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Formula for the total percentage change

This topic has 1 expert reply and 2 member replies
achandwa Senior | Next Rank: 100 Posts Default Avatar
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Formula for the total percentage change

Post Mon Nov 12, 2007 8:15 pm
Elapsed Time: 00:00
  • Lap #[LAPCOUNT] ([LAPTIME])
    If A and B are two entities whose individual percentage change is known. To find the overall percentage change in A+B, we can apply the following formula:

    Total % change = [% change in A * proportion of A in (A+B)] + [% change in B * proportion of B in (A+B)]

    For example: Consider the following problem from OG-11.
    Problem:
    In a horticultural experiment, 200 seeds were planted in plot I and 300 seeds were planted in plot II. If 57% of seeds in plot I germinated, and 42% of seeds in plot II germinated, then what percentage of the total number of planted seeds germinated?
    Solution:
    You could solve it by a 2 step method
    Step 1:
    57% of 200 = 114
    42% of 300 = 126
    Step 2:
    Total % = (114+126)/(200+300) = 240/500 = 48%

    Alternatively, you could just apply the formula:
    total % germination = %germination in plot I * proportion of seeds in plot I + %germination in plot II * proportion of seeds in plot II
    Proportion of 200 in (200+300=500) is 200/500=2/5 and that of 300 is 300/500=3/5
    %germination in plot I = 57%
    %germination in plot II = 42%
    Thus, total % germination = 57*2/5 + 42*3/5 = (114+126) /5 = 240/5 = 48%

    Consider the following Data sufficiency problem from Manhattan GMAT CAT.
    Problem:
    The total cost of producing item X is equal to the sum of item X's fixed cost and variable cost. If the variable cost of producing X decreased by 5% in January, by what percent did the total cost of producing item X change in January?
    (1) The fixed cost of producing item X increased by 13% in January.
    (2) Before the changes in January, the fixed cost of producing item X was 5 times the variable cost of producing item X.
    Solution:
    According to the question stem, total cost = fixed cost + variable cost
    Ct = Cf + Cv
    The question is asking for the percent change of the total cost of production of item X in January. Clearly if we knew the total cost of producing X before January and then in January, we could calculate the percent change. From the question, however, it doesn't seem like we will be provided with this information.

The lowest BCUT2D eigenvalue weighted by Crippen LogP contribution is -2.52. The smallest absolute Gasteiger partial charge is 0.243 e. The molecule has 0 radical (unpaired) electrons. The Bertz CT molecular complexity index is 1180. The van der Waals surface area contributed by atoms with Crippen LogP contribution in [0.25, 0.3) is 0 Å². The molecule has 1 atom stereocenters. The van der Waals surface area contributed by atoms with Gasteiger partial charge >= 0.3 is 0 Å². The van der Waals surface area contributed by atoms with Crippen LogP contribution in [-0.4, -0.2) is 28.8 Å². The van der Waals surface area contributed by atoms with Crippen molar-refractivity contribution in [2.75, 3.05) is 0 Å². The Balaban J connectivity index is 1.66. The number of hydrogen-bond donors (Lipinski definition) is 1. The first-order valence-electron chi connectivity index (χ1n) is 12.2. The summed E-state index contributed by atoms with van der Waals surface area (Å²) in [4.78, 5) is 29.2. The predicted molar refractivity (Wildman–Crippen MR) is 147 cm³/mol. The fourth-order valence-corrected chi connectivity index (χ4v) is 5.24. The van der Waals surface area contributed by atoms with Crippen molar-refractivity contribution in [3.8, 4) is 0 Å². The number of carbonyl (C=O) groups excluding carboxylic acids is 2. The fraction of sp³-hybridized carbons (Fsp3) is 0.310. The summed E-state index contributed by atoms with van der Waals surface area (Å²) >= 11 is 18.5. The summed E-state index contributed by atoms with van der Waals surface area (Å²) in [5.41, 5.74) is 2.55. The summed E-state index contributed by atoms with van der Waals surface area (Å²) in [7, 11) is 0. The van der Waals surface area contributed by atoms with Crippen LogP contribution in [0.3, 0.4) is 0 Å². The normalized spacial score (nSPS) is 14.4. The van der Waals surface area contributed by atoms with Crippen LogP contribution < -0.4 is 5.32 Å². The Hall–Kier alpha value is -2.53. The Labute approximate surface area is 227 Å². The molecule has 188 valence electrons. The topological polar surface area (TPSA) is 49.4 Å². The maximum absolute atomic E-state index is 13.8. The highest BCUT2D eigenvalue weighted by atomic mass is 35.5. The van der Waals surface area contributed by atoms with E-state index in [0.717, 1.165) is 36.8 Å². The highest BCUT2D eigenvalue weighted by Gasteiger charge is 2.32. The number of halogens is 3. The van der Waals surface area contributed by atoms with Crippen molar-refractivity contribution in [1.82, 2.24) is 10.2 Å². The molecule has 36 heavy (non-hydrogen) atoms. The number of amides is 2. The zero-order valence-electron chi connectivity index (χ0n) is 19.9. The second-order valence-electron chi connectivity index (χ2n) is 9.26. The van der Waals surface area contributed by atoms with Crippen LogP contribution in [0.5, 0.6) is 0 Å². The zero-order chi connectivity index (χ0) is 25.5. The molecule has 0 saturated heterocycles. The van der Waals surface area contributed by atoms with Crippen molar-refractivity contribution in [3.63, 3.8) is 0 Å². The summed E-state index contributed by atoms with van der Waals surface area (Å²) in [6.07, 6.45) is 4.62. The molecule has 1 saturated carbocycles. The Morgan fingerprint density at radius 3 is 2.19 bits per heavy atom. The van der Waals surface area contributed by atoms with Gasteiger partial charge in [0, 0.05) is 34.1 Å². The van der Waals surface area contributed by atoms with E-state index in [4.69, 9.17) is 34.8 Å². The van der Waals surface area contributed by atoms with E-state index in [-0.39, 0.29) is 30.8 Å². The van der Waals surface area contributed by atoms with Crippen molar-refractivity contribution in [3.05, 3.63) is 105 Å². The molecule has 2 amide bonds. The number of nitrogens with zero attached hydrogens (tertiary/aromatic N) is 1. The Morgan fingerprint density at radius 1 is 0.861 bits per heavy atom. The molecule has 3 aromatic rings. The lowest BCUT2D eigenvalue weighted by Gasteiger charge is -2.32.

(1) INSUFFICIENT: Since the total cost of production is also the sum of the fixed and variable costs, it would stand to reason that we should be able to calculate the percent change to the total cost if we knew the percent change of the fixed and variable costs. However, it is not that simple. We cannot simply average the percent change of the fixed and variable costs to find the percent change of the total cost of production. Two percents cannot be averaged unless we know what relative portions they represent.
    (2) INSUFFICIENT: Lacking information about the percent change of the fixed cost, we cannot solve.
    (1) AND (2) SUFFICIENT: Using the two statements, we not only have the percent changes of the fixed and variable percents, but we also know the relative portions they represent. If the fixed cost before January was five times that of the variable cost, we can calculate the percent change to the cost of production using a weighted average:

    Percent change of Ct = [(5 percent change of Cf) + (1 percent change of Cv)]/6
    Percent change of Ct = [(5 13%) + (1 -5%)]/ 6 = 10%
    The cost of production increased in January by 10%.
    The correct answer is C.

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    Post Mon Nov 12, 2007 8:23 pm
    Thanks for this! I'm adding this to http://del.icio.us/beatthegmat/

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    shawoody Newbie | Next Rank: 10 Posts Default Avatar
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    Posted:
    4 messages
    Post Sun Jan 25, 2009 4:42 pm
    beatthegmat wrote:
    Thanks for this! I'm adding this to http://del.icio.us/beatthegmat/
    Nice problem. Can you tell me where the divisor (6) came from in the final rephrasing?

    Thanks.

    mrsmarthi Senior | Next Rank: 100 Posts Default Avatar
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    Post Tue Feb 03, 2009 9:27 pm
    shawoody wrote:
    beatthegmat wrote:
    Thanks for this! I'm adding this to http://del.icio.us/beatthegmat/
    Nice problem. Can you tell me where the divisor (6) came from in the final rephrasing?

    Thanks.
    This infact is a nice short cut. From the second statement, it is given that

    Fixed Cost = 5 times Variable Cost.

    Also in the Question stem, it is given that Production Cost = Fixed + variable cost which gives us 6 time Variable Cost.

    Thus we have 6 in the denominator.

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